Amy herself, who is even more enigmatic in this novel than she was in ‘The Passage’;
and Alicia, who was bitten by a Viral in the closing stages of ‘The Passage’.
Amy really surprised me in The Twelve – I was expecting a messianic-type figure, someone who would be in a position of almost-uncontested authority just because of who and what she was, but Justin surprised me and took Amy in a direction that I never expected, showing her to have different -and in some cases- almost disturbing motivations and leaving her story with an ending, or at least, the ending of yet another beginning.
Alicia, more than any other character, embodied for me the struggle between humanity and the Virals – her journey was harrowing but also beautiful and I looked forward to every chapter she was in.
The rest of the group from ‘The Passage’ were great, but Amy and Alicia just stood out above them for me.
Plot-wise, The Twelve pushes the tale along magnificently, not only in terms of the kind of world the survivors are living in and *how* they go about surviving, but also in terms of how this survival affected them as individuals and groups. Also, Justin takes the Twelve in a direction that I also didn’t anticipate at all. Early on in the book the Virals (under the control of some -at least- of the Twelve) cause a hectic and truly memorable climax for some characters, and another huge climax occurs at the end of the novel – definitely not what I was expecting, and when a writer surprises me, I *dig* it.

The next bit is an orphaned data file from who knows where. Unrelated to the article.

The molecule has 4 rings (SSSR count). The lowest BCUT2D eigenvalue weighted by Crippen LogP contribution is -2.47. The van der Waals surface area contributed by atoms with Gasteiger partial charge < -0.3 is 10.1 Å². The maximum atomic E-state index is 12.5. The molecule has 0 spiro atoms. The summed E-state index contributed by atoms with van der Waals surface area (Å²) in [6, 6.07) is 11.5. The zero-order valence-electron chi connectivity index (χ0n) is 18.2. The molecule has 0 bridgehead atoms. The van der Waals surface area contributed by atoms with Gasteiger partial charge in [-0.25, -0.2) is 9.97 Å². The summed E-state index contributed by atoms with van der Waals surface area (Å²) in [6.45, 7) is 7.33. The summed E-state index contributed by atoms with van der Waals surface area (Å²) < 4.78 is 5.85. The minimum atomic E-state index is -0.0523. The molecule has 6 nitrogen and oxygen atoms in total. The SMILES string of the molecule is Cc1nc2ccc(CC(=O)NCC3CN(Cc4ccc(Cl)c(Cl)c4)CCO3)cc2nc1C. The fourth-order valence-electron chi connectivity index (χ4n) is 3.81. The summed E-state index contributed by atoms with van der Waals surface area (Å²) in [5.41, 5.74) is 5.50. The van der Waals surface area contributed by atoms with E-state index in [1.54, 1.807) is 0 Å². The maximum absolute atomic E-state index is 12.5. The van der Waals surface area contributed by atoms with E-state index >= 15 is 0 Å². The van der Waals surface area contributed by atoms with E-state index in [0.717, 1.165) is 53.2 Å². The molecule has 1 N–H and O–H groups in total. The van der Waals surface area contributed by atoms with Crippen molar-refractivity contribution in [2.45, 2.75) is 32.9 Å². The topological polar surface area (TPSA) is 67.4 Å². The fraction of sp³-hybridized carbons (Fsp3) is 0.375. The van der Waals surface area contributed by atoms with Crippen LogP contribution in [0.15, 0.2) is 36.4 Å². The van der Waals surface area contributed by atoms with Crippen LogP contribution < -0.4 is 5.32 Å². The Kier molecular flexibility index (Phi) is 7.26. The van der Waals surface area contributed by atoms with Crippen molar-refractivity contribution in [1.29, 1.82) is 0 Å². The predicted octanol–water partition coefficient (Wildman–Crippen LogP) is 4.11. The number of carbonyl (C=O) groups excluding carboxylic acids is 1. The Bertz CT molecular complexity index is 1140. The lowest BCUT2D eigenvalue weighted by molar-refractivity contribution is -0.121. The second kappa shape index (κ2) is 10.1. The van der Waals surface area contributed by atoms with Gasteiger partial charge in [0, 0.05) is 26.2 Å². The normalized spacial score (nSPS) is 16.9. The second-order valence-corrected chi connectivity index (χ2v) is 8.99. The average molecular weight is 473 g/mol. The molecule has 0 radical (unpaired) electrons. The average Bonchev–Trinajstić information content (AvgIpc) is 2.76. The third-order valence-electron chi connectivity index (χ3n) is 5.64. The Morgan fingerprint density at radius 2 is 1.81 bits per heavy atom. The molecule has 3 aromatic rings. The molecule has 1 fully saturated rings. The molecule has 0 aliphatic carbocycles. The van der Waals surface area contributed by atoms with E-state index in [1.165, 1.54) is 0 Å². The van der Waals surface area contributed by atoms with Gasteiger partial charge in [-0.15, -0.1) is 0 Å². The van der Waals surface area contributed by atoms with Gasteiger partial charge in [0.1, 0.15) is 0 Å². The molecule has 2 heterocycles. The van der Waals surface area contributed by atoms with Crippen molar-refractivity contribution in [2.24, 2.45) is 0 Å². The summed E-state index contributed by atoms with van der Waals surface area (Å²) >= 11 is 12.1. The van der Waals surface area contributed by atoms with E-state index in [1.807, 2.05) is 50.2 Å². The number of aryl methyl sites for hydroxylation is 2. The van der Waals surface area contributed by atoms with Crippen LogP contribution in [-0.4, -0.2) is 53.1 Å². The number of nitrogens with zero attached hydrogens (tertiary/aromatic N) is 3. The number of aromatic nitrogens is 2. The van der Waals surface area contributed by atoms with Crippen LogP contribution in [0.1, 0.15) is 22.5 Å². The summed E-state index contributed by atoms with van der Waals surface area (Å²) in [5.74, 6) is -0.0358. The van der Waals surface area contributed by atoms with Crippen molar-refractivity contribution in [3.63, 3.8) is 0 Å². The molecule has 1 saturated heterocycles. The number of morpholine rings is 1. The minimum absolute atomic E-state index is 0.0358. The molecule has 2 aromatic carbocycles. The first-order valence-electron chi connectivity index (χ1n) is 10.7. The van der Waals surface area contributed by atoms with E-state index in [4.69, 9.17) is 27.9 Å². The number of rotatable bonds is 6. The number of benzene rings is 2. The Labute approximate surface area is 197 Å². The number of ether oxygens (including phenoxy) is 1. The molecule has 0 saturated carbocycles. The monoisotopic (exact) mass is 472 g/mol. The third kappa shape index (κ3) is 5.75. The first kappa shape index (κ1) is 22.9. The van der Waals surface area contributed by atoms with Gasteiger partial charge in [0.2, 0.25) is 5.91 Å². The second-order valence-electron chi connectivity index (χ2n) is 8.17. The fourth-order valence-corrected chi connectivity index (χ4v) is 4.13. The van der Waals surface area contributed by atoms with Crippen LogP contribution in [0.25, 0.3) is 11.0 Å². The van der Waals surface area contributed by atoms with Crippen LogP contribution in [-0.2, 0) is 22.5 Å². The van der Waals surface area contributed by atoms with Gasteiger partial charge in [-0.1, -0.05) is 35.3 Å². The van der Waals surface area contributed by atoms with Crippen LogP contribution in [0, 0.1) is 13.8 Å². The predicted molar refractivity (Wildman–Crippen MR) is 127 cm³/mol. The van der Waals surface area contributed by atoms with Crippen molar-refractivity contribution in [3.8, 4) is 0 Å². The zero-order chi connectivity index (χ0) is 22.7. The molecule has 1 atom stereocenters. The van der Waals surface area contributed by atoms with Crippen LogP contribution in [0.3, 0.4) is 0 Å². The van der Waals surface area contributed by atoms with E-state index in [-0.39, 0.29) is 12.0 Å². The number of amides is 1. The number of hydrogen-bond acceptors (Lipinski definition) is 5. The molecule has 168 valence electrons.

Since all of the scenes are from the points of view of most of the novel’s central characters, the action is both brutal and personal – each character handles danger and the threat of death in a different way, from a different emotional perspective, another aspect of this novel which really impressed me. And ‘The Twelve’ is also a faster read than ‘The Passage’ – not because Book One was more boring, but I guess because of it’s focus – setting up the dominoes to knock them over later, which in turn sets the stage nicely for Book Three.
So, ‘The Twelve’ is not a rehashing of ‘The Passage’ – it’s a completely different book, not as ‘epic’, but it didn’t have to be, either. ‘The Passage’ was the door opening, and ‘The Twelve’ was the first step over the threshold. Beasts of an entirely different kind. It has terrifying moments, moments that made me laugh out loud, moments that tightened my throat and had be swallowing back tears, moments that made me punch my fist into the air, moments that had me thinking, once again, that Justin’s greatest gift is his ability to write wonderful, engaging and believable characters. Plenty of moments!
I entered this novel expecting the same epic journey that I got lost in when I read ‘The Passage’, and the fact that my expectations were dashed is no-one’s fault but my own. ‘The Twelve’ is a brilliant stepping stone, out of The Passage and into The City of Mirrors, and as such is another step along the path, not the *same* step. So, I’m glad that this novel didn’t measure up to my expectations.
It’s brilliant and beautiful and I seriously hope you read it!
9 / 10